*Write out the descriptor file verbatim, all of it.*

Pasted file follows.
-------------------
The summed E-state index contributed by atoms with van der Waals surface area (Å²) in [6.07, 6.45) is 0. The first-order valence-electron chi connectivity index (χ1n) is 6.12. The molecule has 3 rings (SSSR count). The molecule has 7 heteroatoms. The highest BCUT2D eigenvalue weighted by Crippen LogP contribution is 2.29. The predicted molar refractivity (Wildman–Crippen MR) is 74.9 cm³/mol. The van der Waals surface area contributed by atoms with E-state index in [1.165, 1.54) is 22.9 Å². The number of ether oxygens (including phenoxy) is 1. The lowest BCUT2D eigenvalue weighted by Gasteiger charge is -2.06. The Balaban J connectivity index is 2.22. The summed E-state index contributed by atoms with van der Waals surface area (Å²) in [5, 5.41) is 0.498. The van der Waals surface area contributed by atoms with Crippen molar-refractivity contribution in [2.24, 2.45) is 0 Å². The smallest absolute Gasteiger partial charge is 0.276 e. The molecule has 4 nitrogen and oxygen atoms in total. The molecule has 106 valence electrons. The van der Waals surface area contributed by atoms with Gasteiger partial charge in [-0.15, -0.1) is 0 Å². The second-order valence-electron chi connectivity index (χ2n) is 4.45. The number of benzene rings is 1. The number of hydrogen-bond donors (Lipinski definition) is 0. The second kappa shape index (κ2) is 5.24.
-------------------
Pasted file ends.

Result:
The summed E-state index contributed by atoms with van der Waals surface area (Å²) in [6.07, 6.45) is 0. The first-order valence-electron chi connectivity index (χ1n) is 6.12. The molecule has 3 rings (SSSR count). The molecule has 7 heteroatoms. The highest BCUT2D eigenvalue weighted by Crippen LogP contribution is 2.29. The predicted molar refractivity (Wildman–Crippen MR) is 74.9 cm³/mol. The van der Waals surface area contributed by atoms with E-state index in [1.165, 1.54) is 22.9 Å². The number of ether oxygens (including phenoxy) is 1. The lowest BCUT2D eigenvalue weighted by Gasteiger charge is -2.06. The Balaban J connectivity index is 2.22. The summed E-state index contributed by atoms with van der Waals surface area (Å²) in [5, 5.41) is 0.498. The van der Waals surface area contributed by atoms with Crippen molar-refractivity contribution in [2.24, 2.45) is 0 Å². The smallest absolute Gasteiger partial charge is 0.276 e. The molecule has 4 nitrogen and oxygen atoms in total. The molecule has 106 valence electrons. The van der Waals surface area contributed by atoms with Gasteiger partial charge in [-0.15, -0.1) is 0 Å². The second-order valence-electron chi connectivity index (χ2n) is 4.45. The number of benzene rings is 1. The number of hydrogen-bond donors (Lipinski definition) is 0. The second kappa shape index (κ2) is 5.24.